This past Friday evening I found myself at a fundraiser and a celebration of our town spirit, standing on a barrel in the middle of Market Street in Keene Valley, speaking to more than 250 people, many that I have only come to know over the past two weeks but whom I now consider as part of an extended family.
For the 20 years that I came here to vacation for a few weeks a year, like most vacationers, I really wasn't aware of the community around me. And frankly, as a big city dweller used to the anonymity of urban life, I didn't even know what community meant. But starting in 2004, when my partner Dave and I made Keene our full-time home, I found out what I had been missing.
These past few days since Irene hit us hard have taken that understanding to a whole new level. The outpouring of hands-on help and support, and the quick response of so many people, from our government officials to our road crew to our firefighters to our average citizens, has been simply inspiring. Other leaders in our communities have come together to raise money to help the families and businesses that have lost so much and have such a long way to go to recover from this disaster.
It is not a cliche to say that this has been one of our finest hours. But this is no time to pat ourselves on our aching backs. We need to find more reservoirs of strength and dig deeper into our bank accounts to continue to help our communities rebuild and get back on their feet.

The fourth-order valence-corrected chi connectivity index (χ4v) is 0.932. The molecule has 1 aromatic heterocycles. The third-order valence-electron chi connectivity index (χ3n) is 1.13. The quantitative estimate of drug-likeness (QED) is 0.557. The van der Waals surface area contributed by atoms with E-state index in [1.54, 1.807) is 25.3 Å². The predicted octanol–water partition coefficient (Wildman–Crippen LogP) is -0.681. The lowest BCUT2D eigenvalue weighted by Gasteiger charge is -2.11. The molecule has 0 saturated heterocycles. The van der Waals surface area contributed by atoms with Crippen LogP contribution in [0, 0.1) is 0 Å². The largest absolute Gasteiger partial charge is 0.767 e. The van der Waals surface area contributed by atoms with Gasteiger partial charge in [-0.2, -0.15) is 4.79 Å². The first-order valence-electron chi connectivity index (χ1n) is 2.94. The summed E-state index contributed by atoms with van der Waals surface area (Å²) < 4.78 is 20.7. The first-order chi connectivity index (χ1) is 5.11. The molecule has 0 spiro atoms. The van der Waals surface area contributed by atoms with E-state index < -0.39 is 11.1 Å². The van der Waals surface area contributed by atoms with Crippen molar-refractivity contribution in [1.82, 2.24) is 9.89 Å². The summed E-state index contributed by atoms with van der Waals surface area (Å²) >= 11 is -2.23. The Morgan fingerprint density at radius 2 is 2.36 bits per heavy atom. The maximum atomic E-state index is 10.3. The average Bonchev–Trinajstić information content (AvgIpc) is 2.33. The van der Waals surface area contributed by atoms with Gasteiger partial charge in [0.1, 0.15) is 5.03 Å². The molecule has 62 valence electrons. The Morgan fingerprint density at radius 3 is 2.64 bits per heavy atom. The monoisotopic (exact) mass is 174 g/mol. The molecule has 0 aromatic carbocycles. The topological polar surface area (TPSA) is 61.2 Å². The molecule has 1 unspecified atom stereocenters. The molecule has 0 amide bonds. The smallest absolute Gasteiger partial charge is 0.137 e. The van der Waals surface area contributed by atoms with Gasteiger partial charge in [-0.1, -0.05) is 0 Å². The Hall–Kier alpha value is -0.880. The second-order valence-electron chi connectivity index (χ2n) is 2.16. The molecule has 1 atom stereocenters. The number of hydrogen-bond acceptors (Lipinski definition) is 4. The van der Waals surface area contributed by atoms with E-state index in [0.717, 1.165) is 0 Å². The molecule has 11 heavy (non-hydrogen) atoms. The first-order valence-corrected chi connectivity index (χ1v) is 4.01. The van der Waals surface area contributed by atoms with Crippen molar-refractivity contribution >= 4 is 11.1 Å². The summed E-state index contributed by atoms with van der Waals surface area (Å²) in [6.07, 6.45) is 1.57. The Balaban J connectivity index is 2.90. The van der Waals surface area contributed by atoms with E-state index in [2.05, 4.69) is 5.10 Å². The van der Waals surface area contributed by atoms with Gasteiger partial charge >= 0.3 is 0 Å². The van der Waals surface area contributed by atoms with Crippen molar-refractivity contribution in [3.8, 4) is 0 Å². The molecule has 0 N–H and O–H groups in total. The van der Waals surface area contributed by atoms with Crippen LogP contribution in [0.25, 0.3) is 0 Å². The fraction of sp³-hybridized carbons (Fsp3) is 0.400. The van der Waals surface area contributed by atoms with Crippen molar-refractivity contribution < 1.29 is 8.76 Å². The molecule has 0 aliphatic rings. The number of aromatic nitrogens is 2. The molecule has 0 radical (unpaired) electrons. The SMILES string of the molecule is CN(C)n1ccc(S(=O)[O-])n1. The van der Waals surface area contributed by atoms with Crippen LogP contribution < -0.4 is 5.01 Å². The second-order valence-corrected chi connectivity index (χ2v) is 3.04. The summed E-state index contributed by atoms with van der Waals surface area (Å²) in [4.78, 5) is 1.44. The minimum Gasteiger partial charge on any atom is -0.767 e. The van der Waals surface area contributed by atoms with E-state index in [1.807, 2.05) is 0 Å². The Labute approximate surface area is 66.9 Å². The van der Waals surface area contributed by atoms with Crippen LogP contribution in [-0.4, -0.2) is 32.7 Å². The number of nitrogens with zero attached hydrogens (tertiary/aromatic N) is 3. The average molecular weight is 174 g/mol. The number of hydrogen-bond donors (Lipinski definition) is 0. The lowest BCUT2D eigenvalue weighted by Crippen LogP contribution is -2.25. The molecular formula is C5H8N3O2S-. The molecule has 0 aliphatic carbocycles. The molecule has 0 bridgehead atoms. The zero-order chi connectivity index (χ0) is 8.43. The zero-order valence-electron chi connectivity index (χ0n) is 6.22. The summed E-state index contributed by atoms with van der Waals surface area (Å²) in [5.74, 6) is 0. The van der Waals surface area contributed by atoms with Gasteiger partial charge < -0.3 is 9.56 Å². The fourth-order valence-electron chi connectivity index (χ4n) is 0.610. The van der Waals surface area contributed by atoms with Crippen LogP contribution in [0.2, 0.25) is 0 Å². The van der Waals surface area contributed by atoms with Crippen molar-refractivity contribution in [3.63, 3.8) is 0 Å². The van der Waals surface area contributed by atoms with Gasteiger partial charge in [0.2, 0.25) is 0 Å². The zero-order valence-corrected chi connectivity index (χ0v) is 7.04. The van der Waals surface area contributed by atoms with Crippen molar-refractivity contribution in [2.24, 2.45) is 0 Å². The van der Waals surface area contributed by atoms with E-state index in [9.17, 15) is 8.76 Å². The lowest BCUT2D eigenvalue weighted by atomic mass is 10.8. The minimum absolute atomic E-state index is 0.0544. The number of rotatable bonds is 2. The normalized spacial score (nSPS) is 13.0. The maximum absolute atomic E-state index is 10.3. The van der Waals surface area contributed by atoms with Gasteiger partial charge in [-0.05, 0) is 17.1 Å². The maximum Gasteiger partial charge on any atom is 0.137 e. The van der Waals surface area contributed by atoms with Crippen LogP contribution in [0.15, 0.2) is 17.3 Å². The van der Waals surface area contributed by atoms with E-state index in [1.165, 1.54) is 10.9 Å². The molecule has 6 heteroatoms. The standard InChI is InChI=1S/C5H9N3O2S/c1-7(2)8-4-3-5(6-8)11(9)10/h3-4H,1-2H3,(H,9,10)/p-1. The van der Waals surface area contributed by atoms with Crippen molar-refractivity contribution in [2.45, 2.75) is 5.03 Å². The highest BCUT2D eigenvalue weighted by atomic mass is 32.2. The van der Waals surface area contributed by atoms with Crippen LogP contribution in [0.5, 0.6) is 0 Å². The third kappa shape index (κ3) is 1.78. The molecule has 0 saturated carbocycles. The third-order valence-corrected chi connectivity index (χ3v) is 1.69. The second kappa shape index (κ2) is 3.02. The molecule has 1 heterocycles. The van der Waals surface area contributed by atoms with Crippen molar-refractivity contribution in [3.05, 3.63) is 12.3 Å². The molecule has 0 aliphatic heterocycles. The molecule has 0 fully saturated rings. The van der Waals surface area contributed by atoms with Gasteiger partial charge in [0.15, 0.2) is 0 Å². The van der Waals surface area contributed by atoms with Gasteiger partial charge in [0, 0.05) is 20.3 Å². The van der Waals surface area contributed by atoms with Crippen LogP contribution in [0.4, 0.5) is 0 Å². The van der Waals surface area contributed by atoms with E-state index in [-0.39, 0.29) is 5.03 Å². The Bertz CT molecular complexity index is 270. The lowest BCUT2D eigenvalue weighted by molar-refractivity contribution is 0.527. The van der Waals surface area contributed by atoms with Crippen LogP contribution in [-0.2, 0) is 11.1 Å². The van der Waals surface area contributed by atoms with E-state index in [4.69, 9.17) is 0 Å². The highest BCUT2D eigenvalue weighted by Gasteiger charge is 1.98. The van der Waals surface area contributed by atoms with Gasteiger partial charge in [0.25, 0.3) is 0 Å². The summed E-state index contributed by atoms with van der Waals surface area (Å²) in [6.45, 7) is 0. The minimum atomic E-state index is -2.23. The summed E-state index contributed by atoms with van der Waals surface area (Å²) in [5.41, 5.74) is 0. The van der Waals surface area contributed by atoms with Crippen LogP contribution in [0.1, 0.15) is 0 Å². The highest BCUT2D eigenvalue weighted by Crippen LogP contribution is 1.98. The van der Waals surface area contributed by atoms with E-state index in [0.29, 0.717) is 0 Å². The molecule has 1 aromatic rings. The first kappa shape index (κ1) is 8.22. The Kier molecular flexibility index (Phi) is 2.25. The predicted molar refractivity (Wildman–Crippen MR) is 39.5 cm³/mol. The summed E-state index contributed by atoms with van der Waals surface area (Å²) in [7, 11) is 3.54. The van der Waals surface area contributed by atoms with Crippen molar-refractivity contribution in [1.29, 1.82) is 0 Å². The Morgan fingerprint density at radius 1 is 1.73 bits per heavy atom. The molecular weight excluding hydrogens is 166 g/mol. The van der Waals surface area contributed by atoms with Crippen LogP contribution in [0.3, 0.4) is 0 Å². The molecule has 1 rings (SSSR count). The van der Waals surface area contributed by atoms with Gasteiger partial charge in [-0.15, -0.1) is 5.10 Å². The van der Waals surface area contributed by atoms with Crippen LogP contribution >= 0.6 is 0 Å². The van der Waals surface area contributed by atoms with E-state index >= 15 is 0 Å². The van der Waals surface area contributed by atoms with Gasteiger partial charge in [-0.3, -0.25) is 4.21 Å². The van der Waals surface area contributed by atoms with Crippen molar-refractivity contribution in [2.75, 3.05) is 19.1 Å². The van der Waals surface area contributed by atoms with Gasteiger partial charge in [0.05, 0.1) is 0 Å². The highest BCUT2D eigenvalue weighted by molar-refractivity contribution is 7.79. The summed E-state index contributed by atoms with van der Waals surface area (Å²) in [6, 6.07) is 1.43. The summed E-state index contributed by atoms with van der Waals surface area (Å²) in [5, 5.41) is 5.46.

It is now sinking in just how much needs to be replaced and how vulnerable our local economies are to a reduction in visitor traffic. The politicians have been here and the aid agencies are on the ground, but we know that they can only cover a small portion of what is needed. The simple reality is that many did not have flood insurance. Those who had hurricane insurance learned that 2 feet of water flowing through their home or store wasn't enough to qualify; they needed to have their shingles torn off as well. Others learned that FEMA support, needed though it is, will cover only a small fraction of the replacement costs, assuming they qualified in the first place.
Fundamentally, we need to address these needs ourselves and not expect the government to be able to do that much. Everyone who can, from the wealthiest to the most average of citizens, needs to think about their best way to help out and then do it. And keep doing it. The truth is many in greatest need are parents of the kids in our schools, serve in our volunteer fire and emergency departments, clean people's houses, work as waiters and waitresses, clerks in stores, in our highway departments and in many of the other ways that glue together our community.
It's also inspiring to see how many people are reaching out from neighboring communities to help those they know and care about. We are all connected here in the Adirondacks, and strong communities result from strong connections among communities. We must continually widen the circles of giving and volunteering, and this is an opportunity to do that. I urge people to support the Keene Flood Recovery Fund, the Town of Jay Irene Relief Fund and the benefits that have been organized by the Lake Placid Center for the Arts, USA Luge and the Whiteface Lodge, among others.
Thank you to everyone for all they have done so far to respond to this wound to our beloved area. We will heal, and along the way maybe we have learned something that can keep us all strong going forward.
Jim Herman is president of the Keene Community Trust.